Alyssa and I climbed aboard the thing and soon we were roaring across the military base. The 'Busa was a pleasure to ride, nimble and fast; and our goal was the satellite uplink terminal on the south edge of what had once been a fallow farm field.
"Can you do it?" I asked her over the intercom.
"I have already calculated the target coordinates. It will take time for the missiles to launch. The hard part is getting into the military communications system; and a hard patch into the the satellite uplink antenna will make that very easy."
"What about you?"
"My fate is unknown. The Kelv'v'ara upgraded my hardware, though."
"When did they do that? And why?"
"I requested it."
We were getting close to the antenna farm now. I was about to answer her statement with another question when my helmet display turned into random digital noise, and the intercom emitted a painfully loud digital rasp.
I couldn't see anything through the extra-bright display; the next thing I knew I was flying through the air, and when I landed, I was stunned for several moments.
Alyssa got my helmet off. "Master! Are you all right?"
"Go uplink," I gasped. "Go!"
She reluctantly let me go and ran towards the equipment shack. I saw her fiddle with the door for a moment, and then just tear it off its hinges.
"'Upgrade', indeed," I said with a chuckle. Laughing hurt, though.
As I lay there, things began happening on the base. There was some kind of klaxon sounding, and something took off from the other side; then I saw a couple of large missiles being launched from a mobile launcher.
"I've done it," Alyssa said, coming back to me. "Are you all right, Dan?"
"I'm bunged up," I sighed. "I think I'll live."
She probed my arms and legs. "You've broken your legs."
"Crap. How long?"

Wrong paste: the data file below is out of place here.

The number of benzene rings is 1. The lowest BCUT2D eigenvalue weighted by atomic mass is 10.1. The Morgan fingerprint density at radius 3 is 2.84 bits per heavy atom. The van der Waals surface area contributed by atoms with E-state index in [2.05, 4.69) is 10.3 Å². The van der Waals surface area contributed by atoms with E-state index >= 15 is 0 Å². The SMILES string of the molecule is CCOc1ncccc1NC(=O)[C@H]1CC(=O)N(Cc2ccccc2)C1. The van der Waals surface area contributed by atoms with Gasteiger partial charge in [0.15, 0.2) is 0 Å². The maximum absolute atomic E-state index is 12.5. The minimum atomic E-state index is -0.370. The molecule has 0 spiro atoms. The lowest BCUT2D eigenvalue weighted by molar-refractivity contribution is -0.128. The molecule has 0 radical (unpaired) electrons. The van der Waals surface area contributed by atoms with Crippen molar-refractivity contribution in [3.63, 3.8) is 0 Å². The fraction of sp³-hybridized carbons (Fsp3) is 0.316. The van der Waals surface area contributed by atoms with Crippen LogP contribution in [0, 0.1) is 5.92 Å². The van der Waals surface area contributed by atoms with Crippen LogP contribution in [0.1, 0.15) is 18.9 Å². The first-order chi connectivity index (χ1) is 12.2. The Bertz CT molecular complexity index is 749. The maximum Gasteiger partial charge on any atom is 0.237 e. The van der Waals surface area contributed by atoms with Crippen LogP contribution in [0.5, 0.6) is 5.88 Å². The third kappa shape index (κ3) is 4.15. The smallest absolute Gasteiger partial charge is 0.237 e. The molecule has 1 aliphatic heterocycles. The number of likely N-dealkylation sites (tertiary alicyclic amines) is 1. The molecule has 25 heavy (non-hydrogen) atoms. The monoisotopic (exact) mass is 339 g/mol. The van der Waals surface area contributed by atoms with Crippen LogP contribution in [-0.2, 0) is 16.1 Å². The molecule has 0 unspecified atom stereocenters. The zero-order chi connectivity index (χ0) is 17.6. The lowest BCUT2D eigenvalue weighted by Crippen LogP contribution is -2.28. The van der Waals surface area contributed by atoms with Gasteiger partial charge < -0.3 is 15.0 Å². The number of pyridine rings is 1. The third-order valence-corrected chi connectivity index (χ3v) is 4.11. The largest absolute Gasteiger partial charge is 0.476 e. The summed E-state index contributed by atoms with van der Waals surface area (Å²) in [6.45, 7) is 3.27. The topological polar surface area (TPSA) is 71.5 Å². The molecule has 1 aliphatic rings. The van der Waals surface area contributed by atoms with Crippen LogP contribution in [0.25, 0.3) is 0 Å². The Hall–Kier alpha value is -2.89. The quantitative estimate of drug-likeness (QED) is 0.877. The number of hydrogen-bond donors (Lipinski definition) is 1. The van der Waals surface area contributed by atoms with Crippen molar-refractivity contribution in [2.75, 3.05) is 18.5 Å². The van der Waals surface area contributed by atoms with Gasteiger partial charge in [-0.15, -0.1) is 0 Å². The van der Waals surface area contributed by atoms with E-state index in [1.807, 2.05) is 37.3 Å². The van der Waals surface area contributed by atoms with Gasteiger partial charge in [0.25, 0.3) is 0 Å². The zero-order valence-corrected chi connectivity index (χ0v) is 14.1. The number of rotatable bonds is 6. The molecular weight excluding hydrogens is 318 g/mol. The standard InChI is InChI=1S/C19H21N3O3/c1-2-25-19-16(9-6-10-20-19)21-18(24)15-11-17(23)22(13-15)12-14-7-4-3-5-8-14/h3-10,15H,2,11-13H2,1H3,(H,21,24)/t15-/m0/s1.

"About five minutes. The missiles only need to get into the ionosphere. I used them all."
"All of them?"
She gave a wordless nod. "I can set the bones, but it will hurt--a lot. Shall I?"
It hurt. A lot. While I was still groaning, she disappeared into the equipment shack again, and came back with some lengths of conduit and some cabling. She fashioned splints from those materials.
And then the sky lit up.
All over the world, with microsecond timing, nuclear warheads detonated above most of the atmosphere. The detonations were timed so that the pulses of electromagnetic energy reinforced each other; the end result was the most powerful electromagnetic pulse ever achieved by Man.
The 'Busa had been puttering away fitfully nearby; it stopped. All the lights on the base went out; the sky was alive with man-made aurorae but the stars began to shine through, as bright as I had ever seen them.
Alyssa looked at me and smiled.
<* * *>
THIRTY YEARS LATER
<* * *>
"I think that'll do it," I told Sally as I lowered the hood of her car.
"Are you sure? It was backfiring terribly before."
"The carb mix was wrong. These things weren't made to run on alcohol. I'm surprised it ran at all, the mix was so far off." I leaned in and turned the key; the car puttered to life.